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The inciting factors for developing DKA include infection, noncompliance, previously undiagnosed diabetes, pancreatitis, myocardial infarction, stroke, and medications. Although previously undiagnosed diabetes accounts for approximately 20% of presentations, infection remains the most common precipitating event for adults (Kitabchi et al., 2001; Thewjitcharoen & Sunthornyothin, 2011). In contrast, pediatric patients have a high incidence of insulin noncompliance (unintentional or purposeful) leading to DKA (McFarlane, 2011).

Regardless of the inciting factor, the pathophysiology of DKA consists of insulin deficiency, which leads to decreased cell utilization of glucose. Insulin deficiency may be a consequence of insulin insufficiency and/or insulin resistance. Another important component is increased production of counterregulatory hormones such as glucagon, catecholamines, cortisol, and growth hormone. This, in conjunction with insulin deficiency, results in ketosis and accelerated glycogenolysis and gluconeogenesis, leading to hyperglycemia (Koul, 2009). Hyperglycemia causes an increase in serum osmolality, which, in combination with decreased insulin, results in osmotic diuresis. This diuresis leads to many of the electrolyte abnormalities observed in DKA, namely, sodium, potassium, calcium, magnesium, chloride, and phosphate abnormalities. Osmotic diuresis can cause hypovolemia, which can be profound and may lead to decreased perfusion of organs including the kidneys (Defronzo, Cooke, Andres, Faloona, & Davis, 1975; Kitabchi et al., 2001). Finally, decreased insulin action along with hormone alterations leads to lipolysis and free fatty acids are released. In the liver, free fatty acids are metabolized to ketone bodies. The accumulation of ketone bodies results in an anion gap metabolic acidosis characteristic of DKA.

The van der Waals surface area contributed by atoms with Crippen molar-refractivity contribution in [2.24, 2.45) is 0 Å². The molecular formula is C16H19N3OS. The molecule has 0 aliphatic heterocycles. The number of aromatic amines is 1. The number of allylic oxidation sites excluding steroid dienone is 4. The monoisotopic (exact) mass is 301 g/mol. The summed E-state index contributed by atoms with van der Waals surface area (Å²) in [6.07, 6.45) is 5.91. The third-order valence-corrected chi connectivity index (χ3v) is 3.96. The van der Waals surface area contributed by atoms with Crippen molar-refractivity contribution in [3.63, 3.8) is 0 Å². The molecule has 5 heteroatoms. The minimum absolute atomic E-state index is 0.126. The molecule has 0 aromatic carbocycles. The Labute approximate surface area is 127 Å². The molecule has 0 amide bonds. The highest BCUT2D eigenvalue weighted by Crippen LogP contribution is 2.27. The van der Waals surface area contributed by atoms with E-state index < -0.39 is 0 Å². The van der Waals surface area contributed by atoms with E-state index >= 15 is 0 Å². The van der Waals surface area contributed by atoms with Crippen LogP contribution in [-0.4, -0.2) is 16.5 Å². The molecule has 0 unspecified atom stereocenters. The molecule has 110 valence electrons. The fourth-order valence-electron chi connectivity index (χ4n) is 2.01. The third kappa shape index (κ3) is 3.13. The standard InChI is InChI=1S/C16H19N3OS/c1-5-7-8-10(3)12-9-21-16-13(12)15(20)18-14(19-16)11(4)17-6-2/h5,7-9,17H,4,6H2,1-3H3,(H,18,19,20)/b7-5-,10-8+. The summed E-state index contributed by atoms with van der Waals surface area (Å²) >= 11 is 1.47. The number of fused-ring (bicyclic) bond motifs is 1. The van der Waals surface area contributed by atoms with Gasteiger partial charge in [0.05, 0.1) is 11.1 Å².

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As previously discussed, the clinical presentation of DKA typically includes hyperglycemia (blood glucose concentration over 250 mg/dl), hyperketonemia, and acidosis (pH or lower), which are manifested in patients' presenting signs and symptoms. Patients may complain of nausea, vomiting, and abdominal pain from metabolic disturbances, which typically develop within 24 hours (Kitabchi et al., 2009; Wilson 2010). Patients may also convey a history of recent polydipsia and polyuria due to hypovolemia and osmotic diuresis (Kitabchi et al., 2009; Wilson 2010). In addition, there may be signs of hemodynamic instability displayed as hypotension and/or tachycardia due to hypovolemia. Signs and symptoms of an infection that triggered the episode, such as leukocytosis and hypothermia as a result of vasodilation, may be evident. Upon physical examination, the patient's breath may have a fruity odor, resulting from ketonemia, and Kussmaul respirations (i.e., rapid, deep sighing breaths) may be noted as result of acidosis. In addition, the patient may present with altered mental status, ranging from lethargy and confusion to coma (Kitabchi et al., 2009; Wilson 2010; Wolfsdorf, et al., 2007).